The IM delivery method used in this study does not sufficiently deliver vector to every muscle fiber in an equal manner. Therefore, there are likely areas of protected muscle that do contain the therapeutic transgene as well as unprotected muscle areas that deteriorate over time and could eventually overwhelm the treated myofibers and could be another explanation for higher-level turnover in the EDL. Additionally, the sgca protein is membrane bound and not secreted, so transduction of one cell will not be a sufficient way to provide therapy to the surrounding area. Because our delivery method is simple and allows for a single injection to transduce multiple muscles to a high degree, it is a useful proof of concept technique. Use of alternative IV delivery methods could provide a more even biodistribution and may be more clinically applicable [5, 10].
Our data demonstrate the ability of a therapeutic vector to maintain the integrity of transduced muscle fibers, and thereby lead to improved myofiber survival. Our results derived from muscles transduced with a reporter gene vector serve as a model for determination of the amount of muscle fiber turnover between various muscles in this disease model. Future studies demonstrating protection of muscle from a degenerative disease could incorporate a cell proliferation assay such as that developed by Salic et al to further uncover the . While the body's natural muscle regeneration machinery attempts to restore damaged tissue, the non-therapeutic (reporter gene) AAV genomes that would persist in normal muscle as episomes are lost in proportion to the diseased myofiber number. The ability of the rAAV2/1-tMCK-sgca vector to prevent myofibers from membrane damage has the potential to serve as an important therapeutic strategy in the future. Further studies of the potential for this vector to promote repair in muscle with existing dystrophy will be needed.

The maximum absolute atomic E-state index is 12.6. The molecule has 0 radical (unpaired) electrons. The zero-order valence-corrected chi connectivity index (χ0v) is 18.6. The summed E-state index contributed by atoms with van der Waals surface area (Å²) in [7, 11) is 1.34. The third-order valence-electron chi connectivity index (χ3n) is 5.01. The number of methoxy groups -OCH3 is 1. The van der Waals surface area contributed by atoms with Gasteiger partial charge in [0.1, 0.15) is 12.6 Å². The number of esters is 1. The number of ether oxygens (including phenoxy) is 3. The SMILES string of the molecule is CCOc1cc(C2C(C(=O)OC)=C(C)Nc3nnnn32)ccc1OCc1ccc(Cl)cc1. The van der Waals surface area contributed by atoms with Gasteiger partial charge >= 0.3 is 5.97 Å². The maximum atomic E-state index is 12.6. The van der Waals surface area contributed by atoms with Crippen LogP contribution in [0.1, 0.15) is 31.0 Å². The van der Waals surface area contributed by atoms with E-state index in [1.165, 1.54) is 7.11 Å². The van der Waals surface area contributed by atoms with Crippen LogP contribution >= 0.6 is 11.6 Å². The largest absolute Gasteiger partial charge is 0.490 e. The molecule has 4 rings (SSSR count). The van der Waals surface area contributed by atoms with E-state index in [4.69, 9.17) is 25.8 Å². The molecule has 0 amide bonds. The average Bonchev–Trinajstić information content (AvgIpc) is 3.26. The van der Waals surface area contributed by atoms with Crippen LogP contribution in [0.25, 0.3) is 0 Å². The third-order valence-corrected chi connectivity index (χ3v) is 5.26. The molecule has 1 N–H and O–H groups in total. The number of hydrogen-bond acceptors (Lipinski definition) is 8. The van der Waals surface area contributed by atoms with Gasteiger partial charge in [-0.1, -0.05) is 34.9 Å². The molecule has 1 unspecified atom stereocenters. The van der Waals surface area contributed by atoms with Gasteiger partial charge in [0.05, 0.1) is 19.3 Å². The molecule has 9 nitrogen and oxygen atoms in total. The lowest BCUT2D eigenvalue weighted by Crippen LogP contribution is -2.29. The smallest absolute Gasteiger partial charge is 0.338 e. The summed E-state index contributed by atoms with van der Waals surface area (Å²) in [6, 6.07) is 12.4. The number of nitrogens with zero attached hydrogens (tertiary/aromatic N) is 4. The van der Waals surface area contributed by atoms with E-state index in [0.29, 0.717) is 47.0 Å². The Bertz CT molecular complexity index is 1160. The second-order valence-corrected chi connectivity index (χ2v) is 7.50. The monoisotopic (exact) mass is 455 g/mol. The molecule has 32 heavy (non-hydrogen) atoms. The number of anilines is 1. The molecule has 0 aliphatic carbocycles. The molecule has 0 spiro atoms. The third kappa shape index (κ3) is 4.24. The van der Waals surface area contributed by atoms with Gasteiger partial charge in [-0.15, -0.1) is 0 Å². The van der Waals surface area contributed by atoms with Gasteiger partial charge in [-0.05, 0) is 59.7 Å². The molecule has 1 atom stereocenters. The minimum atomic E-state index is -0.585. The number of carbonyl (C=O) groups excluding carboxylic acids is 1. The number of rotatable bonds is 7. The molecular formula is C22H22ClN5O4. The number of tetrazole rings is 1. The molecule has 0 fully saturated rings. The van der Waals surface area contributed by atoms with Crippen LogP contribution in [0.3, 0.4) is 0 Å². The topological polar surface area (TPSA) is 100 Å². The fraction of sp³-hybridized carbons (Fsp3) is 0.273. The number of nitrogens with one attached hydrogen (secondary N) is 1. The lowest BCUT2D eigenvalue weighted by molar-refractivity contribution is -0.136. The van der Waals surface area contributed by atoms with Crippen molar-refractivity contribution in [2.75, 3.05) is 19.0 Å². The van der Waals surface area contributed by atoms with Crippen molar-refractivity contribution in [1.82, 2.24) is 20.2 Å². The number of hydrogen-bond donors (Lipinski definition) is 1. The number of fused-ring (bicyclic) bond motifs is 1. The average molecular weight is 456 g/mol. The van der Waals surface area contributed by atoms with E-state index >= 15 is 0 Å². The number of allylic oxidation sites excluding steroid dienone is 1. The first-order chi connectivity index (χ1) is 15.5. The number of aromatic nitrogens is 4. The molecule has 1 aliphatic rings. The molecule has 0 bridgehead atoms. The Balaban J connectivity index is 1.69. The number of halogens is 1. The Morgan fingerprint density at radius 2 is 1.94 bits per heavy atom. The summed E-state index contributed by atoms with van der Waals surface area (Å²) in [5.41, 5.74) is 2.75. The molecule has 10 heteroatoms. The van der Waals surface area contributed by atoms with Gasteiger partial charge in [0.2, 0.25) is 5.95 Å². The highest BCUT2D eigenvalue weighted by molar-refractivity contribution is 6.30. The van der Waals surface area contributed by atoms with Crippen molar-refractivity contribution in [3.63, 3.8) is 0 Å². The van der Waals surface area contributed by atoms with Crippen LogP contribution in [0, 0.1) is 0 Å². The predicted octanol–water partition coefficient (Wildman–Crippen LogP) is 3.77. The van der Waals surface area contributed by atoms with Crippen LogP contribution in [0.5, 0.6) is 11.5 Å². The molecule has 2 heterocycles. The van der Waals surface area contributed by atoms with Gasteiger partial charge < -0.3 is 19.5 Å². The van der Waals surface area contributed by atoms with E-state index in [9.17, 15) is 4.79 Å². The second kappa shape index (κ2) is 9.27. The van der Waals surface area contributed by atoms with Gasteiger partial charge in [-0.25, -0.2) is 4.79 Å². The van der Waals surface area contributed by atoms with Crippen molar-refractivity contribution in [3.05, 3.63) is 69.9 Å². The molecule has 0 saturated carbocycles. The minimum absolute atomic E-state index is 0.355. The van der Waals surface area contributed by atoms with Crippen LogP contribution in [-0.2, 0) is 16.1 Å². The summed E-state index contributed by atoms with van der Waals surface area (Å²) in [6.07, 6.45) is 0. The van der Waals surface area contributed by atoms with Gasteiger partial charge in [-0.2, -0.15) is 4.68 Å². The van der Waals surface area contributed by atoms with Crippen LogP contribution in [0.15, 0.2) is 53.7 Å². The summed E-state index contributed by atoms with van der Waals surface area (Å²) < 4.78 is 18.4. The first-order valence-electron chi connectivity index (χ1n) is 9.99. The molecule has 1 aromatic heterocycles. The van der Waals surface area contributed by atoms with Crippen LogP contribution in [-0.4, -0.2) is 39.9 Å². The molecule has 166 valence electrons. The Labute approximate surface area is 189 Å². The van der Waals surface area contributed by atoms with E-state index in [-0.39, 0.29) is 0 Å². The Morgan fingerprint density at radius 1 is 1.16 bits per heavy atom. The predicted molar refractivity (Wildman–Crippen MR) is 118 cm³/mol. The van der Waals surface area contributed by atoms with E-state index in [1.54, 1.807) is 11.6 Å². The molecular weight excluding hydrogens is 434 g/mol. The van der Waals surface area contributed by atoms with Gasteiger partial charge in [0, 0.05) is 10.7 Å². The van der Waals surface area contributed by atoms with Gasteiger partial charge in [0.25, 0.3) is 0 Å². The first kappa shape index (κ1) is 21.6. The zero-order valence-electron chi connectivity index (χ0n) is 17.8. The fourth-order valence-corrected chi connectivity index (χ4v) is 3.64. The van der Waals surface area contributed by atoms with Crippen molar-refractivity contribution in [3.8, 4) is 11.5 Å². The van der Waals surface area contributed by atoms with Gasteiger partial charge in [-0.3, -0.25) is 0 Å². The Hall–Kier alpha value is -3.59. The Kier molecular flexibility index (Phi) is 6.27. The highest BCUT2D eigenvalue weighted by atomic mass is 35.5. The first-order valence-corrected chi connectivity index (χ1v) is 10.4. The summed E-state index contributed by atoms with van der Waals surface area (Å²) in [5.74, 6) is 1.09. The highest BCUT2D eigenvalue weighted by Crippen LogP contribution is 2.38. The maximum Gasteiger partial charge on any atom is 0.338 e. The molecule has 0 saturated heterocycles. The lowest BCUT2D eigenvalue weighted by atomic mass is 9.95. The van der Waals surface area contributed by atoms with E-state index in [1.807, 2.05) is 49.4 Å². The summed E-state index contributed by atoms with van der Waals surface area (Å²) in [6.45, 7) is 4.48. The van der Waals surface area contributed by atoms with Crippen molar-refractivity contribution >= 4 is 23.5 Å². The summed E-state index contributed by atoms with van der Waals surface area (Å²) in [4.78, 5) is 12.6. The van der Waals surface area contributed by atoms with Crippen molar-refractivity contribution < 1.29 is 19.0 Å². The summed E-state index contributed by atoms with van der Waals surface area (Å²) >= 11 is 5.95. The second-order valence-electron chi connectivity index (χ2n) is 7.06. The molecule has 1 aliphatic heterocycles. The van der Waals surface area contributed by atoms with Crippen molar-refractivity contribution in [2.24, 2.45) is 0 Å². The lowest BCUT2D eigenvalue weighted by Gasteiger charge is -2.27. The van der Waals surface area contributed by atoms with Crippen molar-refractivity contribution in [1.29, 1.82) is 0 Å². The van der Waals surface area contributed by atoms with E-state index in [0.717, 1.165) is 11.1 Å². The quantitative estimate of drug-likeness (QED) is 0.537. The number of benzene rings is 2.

extensor digitorum longus
limb girdle muscular dystrophy type 2D
polymerase chain reaction
truncated murine creatine kinase.
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We would like to express our gratitude to Dr. Kevin P. Campbell from the University of Iowa for providing the sgca-/- mouse model used in these studies. We would also like to acknowledge the University of Florida Powell Gene Therapy Center Toxicology staff for vector genome quantification and the Powell Gene Therapy Center Viral Vector Core for making the AAV used in these experiments. This work was supported in part by an American Heart Association Pre-doctoral Fellowship Award-Florida and Puerto Rico Affiliate (to CAP), the NIH National Heart, Lung, and Blood Institute grant PO1 HL59412; National Institute of Diabetes and Digestive and Kidney Diseases grant PO1 DK58327; AT-NHLBI-U01 HL69748; and the AHA National Center (to C.S.M.).
The Johns Hopkins University, the University of Florida, and B.J.B. could be entitled to patent royalties for inventions related to the findings in this article.
CAP participated in the design of the study, performed the injections, harvested the tissues, performed the immunohistochemistry analysis and drafted the manuscript. CSM participated in the design of the study and helped to draft the manuscript. TJC participated in the design of the study and performed vector genome analysis and helped to draft the manuscript. BJB participated in the design of the study. All authors read and approved the final manuscript.